Success Stories
Pemi Bridge House
The Town of Plymouth used CDBG Public Facilities funds to construct a new homeless shelter on the site of the Whole Village Family Resource Center that more than doubled the living space for homeless individuals and families. The increased the number of beds from 16 to 20.

Funds from a CDBG Public Facilities grant partially supported the construction of the new Pemi Bridge House homeless shelter.

Donna Lane, CDBG Consultant; and Kim Walters, Pemi Bridge House Manager; and Kate Ransom, WVFRC Interim Facilities Manager, recently talked to CDFA.

The Pemi Bridge House in PlymouthWhat was at this site prior?

Donna – It was a vacant lot. The Whole Village Family Resource Center (WVFRC) bought the site and they are leasing it to the Pemi Bridge House.

What role did you play in the Project?

Donna – I wrote the CDBG application and I now administer the grant.

Would the project have come to fruition if the CDFA funds weren’t available?

Donna - No. There would have been no money to do it. Without the CDBG funds there wouldn’t have been money to move out of where they are now. They (Pemi Bridge House) have fundraisers, but that money is also used for operations.

100% of the tenants will be low or moderate income. How do you think this will positively impact their lives? Have their lives or will their lives be improved?

Donna – Life skills will definitely improve. Their self esteem will be better off. Beginning at a new place like this they will be better prepared to move away from here.

Is there a demand for the units?

Donna – There are so few shelters in the area, so yes there is a demand. Many towns shy away from having homeless shelters, but the cost to the Town doesn’t really add up like everyone thinks it does, so Plymouth needs to be commended for supporting this.

How many bedrooms are in each unit?

Donna – At the former shelter, there were only three male beds and the whole upstairs is for women and children. So, no family units could stay together if they come in as a male and female unit. At the new building there is an adjoining area for situations like that, but they will all be single beds.

Estimated number of kids impacted?

Kim - Currently there are two part-time kids and five that live in the house. Last year we had nine kids and fewer adults.

How do you think Pemi Bridge House will positively impact their lives? Have their lives or will their lives be improved?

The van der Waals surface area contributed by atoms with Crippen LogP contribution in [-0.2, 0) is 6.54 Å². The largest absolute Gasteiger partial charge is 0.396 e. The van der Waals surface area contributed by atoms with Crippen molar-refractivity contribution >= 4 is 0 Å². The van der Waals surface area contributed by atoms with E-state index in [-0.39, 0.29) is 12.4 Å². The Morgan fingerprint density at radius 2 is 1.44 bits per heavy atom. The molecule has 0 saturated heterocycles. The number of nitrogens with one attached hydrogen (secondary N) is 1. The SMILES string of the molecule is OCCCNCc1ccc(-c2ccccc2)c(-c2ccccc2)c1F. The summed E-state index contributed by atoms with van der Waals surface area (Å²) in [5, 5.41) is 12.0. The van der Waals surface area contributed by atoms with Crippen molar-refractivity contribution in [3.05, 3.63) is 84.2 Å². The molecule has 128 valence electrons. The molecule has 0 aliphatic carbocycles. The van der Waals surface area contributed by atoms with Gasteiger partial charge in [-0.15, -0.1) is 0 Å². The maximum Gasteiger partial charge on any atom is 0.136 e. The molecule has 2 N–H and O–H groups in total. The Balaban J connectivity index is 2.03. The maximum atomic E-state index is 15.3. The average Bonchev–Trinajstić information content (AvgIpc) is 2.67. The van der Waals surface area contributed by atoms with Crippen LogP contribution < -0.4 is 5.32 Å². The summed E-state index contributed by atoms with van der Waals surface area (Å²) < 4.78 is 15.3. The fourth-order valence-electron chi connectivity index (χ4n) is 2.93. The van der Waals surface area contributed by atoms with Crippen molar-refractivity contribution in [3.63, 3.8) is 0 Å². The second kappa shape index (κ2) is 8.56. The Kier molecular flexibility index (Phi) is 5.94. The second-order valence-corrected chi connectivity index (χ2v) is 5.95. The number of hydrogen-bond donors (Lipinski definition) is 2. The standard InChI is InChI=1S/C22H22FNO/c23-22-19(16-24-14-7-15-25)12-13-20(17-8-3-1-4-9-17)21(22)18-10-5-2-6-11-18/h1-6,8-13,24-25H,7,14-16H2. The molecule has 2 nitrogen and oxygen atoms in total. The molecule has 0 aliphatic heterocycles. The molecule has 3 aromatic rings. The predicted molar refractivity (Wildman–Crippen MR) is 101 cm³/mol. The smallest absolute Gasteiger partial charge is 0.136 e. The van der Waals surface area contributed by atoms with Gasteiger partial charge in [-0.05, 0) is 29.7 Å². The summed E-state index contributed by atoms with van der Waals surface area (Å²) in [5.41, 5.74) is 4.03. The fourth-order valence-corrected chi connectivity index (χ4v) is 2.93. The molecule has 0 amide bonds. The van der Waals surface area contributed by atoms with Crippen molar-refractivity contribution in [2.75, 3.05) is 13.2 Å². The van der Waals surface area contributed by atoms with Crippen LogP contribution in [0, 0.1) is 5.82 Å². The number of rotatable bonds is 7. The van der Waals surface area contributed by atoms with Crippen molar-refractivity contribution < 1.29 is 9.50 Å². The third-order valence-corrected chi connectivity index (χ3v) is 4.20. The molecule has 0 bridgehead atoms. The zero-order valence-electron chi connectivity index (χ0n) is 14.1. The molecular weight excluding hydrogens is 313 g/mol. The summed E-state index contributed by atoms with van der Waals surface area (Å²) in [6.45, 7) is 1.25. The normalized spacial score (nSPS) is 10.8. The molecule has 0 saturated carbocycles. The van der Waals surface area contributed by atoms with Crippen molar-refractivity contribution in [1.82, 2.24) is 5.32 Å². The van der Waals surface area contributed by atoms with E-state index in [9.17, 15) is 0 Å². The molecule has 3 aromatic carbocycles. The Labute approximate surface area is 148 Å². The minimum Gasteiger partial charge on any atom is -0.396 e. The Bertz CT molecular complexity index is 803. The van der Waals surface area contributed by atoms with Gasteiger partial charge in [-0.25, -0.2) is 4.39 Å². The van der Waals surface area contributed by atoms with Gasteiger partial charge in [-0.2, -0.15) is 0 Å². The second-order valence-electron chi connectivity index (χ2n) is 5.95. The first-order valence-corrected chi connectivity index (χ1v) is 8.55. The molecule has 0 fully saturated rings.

Kim – The quality of life will be improved. The former place was falling apart. At the new house everyone will want to take care of things and it will give them more privacy. I am sure everyone’s self esteem will go up.

What sort of services and training do you offer?

Kim – We do lots of programming. They (the clients) attend classes. Just recently some of our clients attended a class offered by Affordable Housing Education and Development (AHEAD) on financial freedom. It covered budgeting, home insurance, etc. Other classes are on parenting, we also do scrap booking – something they can focus on. If anyone is addicted they must attend weekly AA meetings and the Horizons addiction counseling program.

Everyone goes through a screening process to see what sort of services they will need. At the new place we have two computers with the internet and we received a grant from the NH Charitable Foundation to stock the in house library with applicable type books on cooking, budgeting, life skills, etc. We are looking to do job training through agencies and businesses to get those skills as well.

Do you offer a unique service?

Kim – Yes, very much so because at most shelters people have to wait in line at the door at 5 PM to try and get in and are asked to hit the streets at 7 AM to look for a job. Here people stay.

What is the demand for the homeless shelter?

Kim – In 2004 we had 3,971 bed nights and 72 people served. This includes 22 families and 50 individuals. We had 396 turn aways last year.

How has Plymouth impacted?

Kim – The new property was a non tax paying property anyway, because the WVFRC doesn’t pay taxes, so they didn’t lose anything on it. The Town Administrator was volunteering at the old shelter, so they were already vested in the project. The support from the community has been fantastic. At the new building we plan to invite people like past clients to come back for training on cooking, cleaning, nutrition, etc.

Has any other development or services been spurred by this project (domino effect)?

Kim – In the new building there is a community kitchen program which will expand out of this shelter.

Are there any questions I haven’t asked, but you think people would like to know about?

Donna – It’s amazing the outpouring of support for the shelter. People are donating things as well--even the subcontractors are bringing things in to donate to the construction of the project.

Kim - We are getting new furniture for our new place. A local furniture store is giving us a discount for all new beds. We have had three fundraising auctions for the new building project and raised a total of $110,000. At the WVFRC we are looking to set up a cooperative daycare, so clients of Voices Against Violence (a service offered at WVFRC) and Pemi Bridge House can go out and try and find jobs.

When the Pemi Bridge House was looking for a new site, they had an event and showed plans for the new building. Our former director at the Whole Village thought it would be a great match to have the Pemi Bridge House located next to us. He brought it to the Board of Directors and they agreed. If Pemi Bridge House had built something in town they would’ve had to take something off the tax roll. At this new location the Pemi Bridge House residents can walk to Hannaford and Wal-Mart.

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